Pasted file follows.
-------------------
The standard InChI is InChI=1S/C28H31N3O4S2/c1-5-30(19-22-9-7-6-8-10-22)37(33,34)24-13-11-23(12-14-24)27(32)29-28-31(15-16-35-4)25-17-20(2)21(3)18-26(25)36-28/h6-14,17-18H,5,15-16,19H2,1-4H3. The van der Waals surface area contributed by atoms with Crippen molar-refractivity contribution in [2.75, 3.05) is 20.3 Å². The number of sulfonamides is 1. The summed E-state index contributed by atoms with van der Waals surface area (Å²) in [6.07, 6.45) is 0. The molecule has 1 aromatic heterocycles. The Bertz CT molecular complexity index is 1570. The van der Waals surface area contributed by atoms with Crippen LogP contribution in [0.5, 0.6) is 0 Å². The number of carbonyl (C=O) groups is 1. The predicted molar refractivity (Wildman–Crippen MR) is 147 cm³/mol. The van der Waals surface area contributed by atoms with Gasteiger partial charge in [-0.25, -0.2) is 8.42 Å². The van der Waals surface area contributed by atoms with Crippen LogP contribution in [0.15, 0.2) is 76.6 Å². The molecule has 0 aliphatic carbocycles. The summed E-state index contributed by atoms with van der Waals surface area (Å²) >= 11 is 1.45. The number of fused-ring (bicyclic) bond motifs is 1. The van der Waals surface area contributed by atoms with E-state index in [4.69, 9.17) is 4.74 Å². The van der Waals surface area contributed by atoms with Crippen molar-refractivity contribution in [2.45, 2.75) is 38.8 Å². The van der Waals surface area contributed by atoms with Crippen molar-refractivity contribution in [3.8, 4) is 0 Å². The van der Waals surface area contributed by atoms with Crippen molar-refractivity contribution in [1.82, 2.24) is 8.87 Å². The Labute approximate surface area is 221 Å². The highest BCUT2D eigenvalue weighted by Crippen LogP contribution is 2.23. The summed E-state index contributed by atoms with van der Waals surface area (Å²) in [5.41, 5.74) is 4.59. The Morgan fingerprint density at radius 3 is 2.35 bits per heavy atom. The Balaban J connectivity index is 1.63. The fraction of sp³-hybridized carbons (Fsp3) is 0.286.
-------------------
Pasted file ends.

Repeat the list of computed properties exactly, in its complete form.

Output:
The standard InChI is InChI=1S/C28H31N3O4S2/c1-5-30(19-22-9-7-6-8-10-22)37(33,34)24-13-11-23(12-14-24)27(32)29-28-31(15-16-35-4)25-17-20(2)21(3)18-26(25)36-28/h6-14,17-18H,5,15-16,19H2,1-4H3. The van der Waals surface area contributed by atoms with Crippen molar-refractivity contribution in [2.75, 3.05) is 20.3 Å². The number of sulfonamides is 1. The summed E-state index contributed by atoms with van der Waals surface area (Å²) in [6.07, 6.45) is 0. The molecule has 1 aromatic heterocycles. The Bertz CT molecular complexity index is 1570. The van der Waals surface area contributed by atoms with Crippen LogP contribution in [0.5, 0.6) is 0 Å². The number of carbonyl (C=O) groups is 1. The predicted molar refractivity (Wildman–Crippen MR) is 147 cm³/mol. The van der Waals surface area contributed by atoms with Gasteiger partial charge in [-0.25, -0.2) is 8.42 Å². The van der Waals surface area contributed by atoms with Crippen LogP contribution in [0.15, 0.2) is 76.6 Å². The molecule has 0 aliphatic carbocycles. The summed E-state index contributed by atoms with van der Waals surface area (Å²) >= 11 is 1.45. The number of fused-ring (bicyclic) bond motifs is 1. The van der Waals surface area contributed by atoms with E-state index in [4.69, 9.17) is 4.74 Å². The van der Waals surface area contributed by atoms with Crippen molar-refractivity contribution in [2.45, 2.75) is 38.8 Å². The van der Waals surface area contributed by atoms with Crippen molar-refractivity contribution in [3.8, 4) is 0 Å². The van der Waals surface area contributed by atoms with Crippen molar-refractivity contribution in [1.82, 2.24) is 8.87 Å². The Labute approximate surface area is 221 Å². The highest BCUT2D eigenvalue weighted by Crippen LogP contribution is 2.23. The summed E-state index contributed by atoms with van der Waals surface area (Å²) in [5.41, 5.74) is 4.59. The Morgan fingerprint density at radius 3 is 2.35 bits per heavy atom. The Balaban J connectivity index is 1.63. The fraction of sp³-hybridized carbons (Fsp3) is 0.286.